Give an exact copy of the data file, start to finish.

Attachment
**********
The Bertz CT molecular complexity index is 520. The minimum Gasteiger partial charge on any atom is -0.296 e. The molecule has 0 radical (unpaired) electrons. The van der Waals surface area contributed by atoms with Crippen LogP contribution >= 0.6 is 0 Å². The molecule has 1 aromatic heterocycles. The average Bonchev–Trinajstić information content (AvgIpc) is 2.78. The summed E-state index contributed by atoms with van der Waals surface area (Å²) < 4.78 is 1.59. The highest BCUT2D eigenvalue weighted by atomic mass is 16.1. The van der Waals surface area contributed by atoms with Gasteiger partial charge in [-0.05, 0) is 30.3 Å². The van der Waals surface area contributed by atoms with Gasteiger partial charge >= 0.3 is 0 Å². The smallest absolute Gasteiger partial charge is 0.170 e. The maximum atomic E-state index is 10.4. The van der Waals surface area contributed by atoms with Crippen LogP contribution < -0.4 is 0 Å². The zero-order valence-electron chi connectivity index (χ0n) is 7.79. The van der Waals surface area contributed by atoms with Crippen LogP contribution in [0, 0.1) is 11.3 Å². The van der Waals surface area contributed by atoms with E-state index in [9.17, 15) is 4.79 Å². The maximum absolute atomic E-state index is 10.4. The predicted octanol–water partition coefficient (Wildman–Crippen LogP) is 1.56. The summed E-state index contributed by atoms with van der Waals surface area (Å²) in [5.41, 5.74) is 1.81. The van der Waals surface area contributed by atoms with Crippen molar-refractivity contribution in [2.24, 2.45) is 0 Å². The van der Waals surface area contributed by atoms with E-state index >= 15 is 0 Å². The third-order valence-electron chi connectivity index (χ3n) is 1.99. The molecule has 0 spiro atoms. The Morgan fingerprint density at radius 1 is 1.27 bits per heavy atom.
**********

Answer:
The Bertz CT molecular complexity index is 520. The minimum Gasteiger partial charge on any atom is -0.296 e. The molecule has 0 radical (unpaired) electrons. The van der Waals surface area contributed by atoms with Crippen LogP contribution >= 0.6 is 0 Å². The molecule has 1 aromatic heterocycles. The average Bonchev–Trinajstić information content (AvgIpc) is 2.78. The summed E-state index contributed by atoms with van der Waals surface area (Å²) < 4.78 is 1.59. The highest BCUT2D eigenvalue weighted by atomic mass is 16.1. The van der Waals surface area contributed by atoms with Gasteiger partial charge in [-0.05, 0) is 30.3 Å². The van der Waals surface area contributed by atoms with Gasteiger partial charge >= 0.3 is 0 Å². The smallest absolute Gasteiger partial charge is 0.170 e. The maximum atomic E-state index is 10.4. The van der Waals surface area contributed by atoms with Crippen LogP contribution < -0.4 is 0 Å². The zero-order valence-electron chi connectivity index (χ0n) is 7.79. The van der Waals surface area contributed by atoms with Crippen LogP contribution in [0, 0.1) is 11.3 Å². The van der Waals surface area contributed by atoms with E-state index in [9.17, 15) is 4.79 Å². The maximum absolute atomic E-state index is 10.4. The predicted octanol–water partition coefficient (Wildman–Crippen LogP) is 1.56. The summed E-state index contributed by atoms with van der Waals surface area (Å²) in [5.41, 5.74) is 1.81. The van der Waals surface area contributed by atoms with Crippen molar-refractivity contribution in [2.24, 2.45) is 0 Å². The van der Waals surface area contributed by atoms with E-state index >= 15 is 0 Å². The third-order valence-electron chi connectivity index (χ3n) is 1.99. The molecule has 0 spiro atoms. The Morgan fingerprint density at radius 1 is 1.27 bits per heavy atom.